The ethos, if you can call it that, of the atheist, or the dialectic-materialist, or the Marxist, has been amply demonstrated in history by the actions of many self-avowed atheist personages, such as Lenin, Stalin, Hitler, Mao, Ho, Pol Pot, and many others. Atheists hold no such boundaries or rules to limit their critical thinking in areas of social and political decisions and actions. Since they deny the very notion of sacredness, they hold nothing whatsoever to be sacred, certainly not human life. Therefore, if any human life stands in the way of any goal deemed worthy of attainment, well then, that human life may simply be done away with. The ends justify the means. The favorite motto of these “thinkers” is you cannot make an omelet without breaking some eggs, most often heard some time after another atrocity is discovered.
The most striking difference between the Judeo-Christian ethos and the materialist-Marxist non-ethos (or, actually, the materialist-Marxist rejection and repudiation of and concerted opposition to our Judeo-Christian ethos) involves Marxism’s undeniable historical record of: forced slavery, concentration camps, re-education camps, gulags, enslaved nations, iron curtains, bamboo curtains, stifling of the citizen voice, terrorism applied to whole populations, forced movement of whole populations, murder or “purging” of political opposition, mass murder done on a grand scale, and even genocide. This is the undeniable, historically proven, inevitable path of the critically thinking pure materialist.
It is the path of the world. In Scriptural terms, it is the path of the flesh, as opposed to the path of the Spirit. Critical thinking is always necessary, but, in all areas outside of mathematics and the other “hard” sciences, critical thinking must be always tempered by reason informed by faith.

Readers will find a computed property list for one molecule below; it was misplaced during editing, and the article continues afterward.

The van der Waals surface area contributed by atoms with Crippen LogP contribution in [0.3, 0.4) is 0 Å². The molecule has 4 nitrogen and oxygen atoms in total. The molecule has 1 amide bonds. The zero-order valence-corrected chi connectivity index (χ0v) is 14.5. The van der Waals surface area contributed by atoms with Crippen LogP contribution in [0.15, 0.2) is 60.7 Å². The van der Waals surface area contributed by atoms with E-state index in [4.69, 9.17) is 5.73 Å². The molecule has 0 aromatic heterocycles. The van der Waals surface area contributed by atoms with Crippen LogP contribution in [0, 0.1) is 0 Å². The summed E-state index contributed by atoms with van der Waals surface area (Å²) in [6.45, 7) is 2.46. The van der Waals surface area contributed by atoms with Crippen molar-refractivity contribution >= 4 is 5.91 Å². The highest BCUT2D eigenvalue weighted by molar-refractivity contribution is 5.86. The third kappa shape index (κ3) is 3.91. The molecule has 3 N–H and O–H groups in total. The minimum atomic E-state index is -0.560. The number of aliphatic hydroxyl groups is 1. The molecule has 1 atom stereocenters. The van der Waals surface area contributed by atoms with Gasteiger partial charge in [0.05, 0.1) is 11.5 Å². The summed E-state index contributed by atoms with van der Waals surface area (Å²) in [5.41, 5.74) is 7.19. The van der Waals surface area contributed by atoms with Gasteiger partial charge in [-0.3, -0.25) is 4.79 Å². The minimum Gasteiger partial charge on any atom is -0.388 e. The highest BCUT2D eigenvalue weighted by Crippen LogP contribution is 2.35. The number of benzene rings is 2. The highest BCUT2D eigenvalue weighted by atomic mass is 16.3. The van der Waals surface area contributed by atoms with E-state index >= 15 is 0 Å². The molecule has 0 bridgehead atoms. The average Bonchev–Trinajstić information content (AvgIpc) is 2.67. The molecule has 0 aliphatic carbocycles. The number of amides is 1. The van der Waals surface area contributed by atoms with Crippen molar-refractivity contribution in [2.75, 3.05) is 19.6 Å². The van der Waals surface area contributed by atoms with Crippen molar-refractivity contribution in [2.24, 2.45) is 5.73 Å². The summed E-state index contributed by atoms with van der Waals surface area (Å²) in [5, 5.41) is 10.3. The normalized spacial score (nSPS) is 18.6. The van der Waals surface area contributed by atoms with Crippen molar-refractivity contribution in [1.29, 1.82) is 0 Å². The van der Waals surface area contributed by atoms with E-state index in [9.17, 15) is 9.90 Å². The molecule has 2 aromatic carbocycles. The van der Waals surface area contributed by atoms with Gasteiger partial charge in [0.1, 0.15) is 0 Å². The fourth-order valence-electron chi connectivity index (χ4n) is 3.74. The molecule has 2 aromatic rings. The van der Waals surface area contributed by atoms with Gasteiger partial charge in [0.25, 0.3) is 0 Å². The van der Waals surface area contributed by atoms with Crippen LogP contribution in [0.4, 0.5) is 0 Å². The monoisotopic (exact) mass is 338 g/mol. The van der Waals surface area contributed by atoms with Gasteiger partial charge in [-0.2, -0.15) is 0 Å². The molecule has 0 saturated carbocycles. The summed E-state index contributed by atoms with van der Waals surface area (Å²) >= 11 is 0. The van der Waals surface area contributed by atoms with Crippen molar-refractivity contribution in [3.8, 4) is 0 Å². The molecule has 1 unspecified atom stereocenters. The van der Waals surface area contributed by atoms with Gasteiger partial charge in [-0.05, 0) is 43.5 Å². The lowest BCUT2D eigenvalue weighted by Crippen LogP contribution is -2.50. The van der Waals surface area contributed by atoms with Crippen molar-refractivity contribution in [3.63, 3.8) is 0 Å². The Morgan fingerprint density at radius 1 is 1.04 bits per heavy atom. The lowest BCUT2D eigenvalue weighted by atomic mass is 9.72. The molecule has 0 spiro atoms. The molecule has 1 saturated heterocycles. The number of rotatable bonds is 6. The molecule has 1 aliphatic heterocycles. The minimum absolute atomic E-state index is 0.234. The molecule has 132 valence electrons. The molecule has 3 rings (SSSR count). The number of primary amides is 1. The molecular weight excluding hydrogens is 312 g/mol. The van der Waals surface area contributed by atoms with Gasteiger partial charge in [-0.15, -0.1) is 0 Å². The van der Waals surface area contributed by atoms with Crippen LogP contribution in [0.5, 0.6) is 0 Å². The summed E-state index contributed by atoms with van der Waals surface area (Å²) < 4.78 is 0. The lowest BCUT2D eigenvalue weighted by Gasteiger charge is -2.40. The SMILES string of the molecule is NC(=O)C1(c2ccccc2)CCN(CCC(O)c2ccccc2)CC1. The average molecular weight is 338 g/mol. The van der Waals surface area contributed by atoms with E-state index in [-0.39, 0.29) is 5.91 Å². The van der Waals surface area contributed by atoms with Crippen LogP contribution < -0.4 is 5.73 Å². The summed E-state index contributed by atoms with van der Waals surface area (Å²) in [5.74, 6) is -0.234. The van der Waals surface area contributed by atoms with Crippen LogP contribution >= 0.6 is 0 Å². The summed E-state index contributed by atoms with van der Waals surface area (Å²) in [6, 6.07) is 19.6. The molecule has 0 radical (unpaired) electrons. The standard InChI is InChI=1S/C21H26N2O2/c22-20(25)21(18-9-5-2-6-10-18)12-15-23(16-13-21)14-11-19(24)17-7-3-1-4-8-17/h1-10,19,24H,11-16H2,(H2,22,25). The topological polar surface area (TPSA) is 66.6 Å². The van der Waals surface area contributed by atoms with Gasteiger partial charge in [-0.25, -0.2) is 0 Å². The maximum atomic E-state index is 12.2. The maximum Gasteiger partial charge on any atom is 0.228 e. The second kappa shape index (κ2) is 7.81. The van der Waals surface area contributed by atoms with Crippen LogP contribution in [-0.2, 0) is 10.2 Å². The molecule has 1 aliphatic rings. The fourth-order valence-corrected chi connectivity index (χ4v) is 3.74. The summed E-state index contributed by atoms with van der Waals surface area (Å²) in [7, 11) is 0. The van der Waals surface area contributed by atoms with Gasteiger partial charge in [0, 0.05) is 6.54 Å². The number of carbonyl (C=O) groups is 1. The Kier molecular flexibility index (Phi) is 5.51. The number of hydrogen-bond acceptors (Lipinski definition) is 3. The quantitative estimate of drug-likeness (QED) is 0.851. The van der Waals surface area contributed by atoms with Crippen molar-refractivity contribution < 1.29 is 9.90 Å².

Throughout the history of Western Civilization, great luminaries including John Paul the Great have taught that faith may (and should) be informed by reason. It follows from that, that reason may (and should) be informed by faith. The two belong together, and should not ever be irrevocably divorced.
By contrast, in areas involving social/political/legal topics, the atheist is more randomly, chaotically and immorally oriented, because the atheist lives a completely purposeless and pointless existence.
If the atheist has any purpose at all, it is short-term, involving The World only, and this life only, and whatever he can get out of it in the short time he believes that he has, having rejected any notion of eternal existence.
Regarding well disciplined thought, visit the Critical Thinking WebSite link for a more detailed, how-to analysis. This is a site dedicated solely to critical thinking.
No matter how technically advanced we ever become, we are all, individually and collectively, called to think about things. It is our human nature.
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Date: Mon Oct 13 2014
From: Vic Biorseth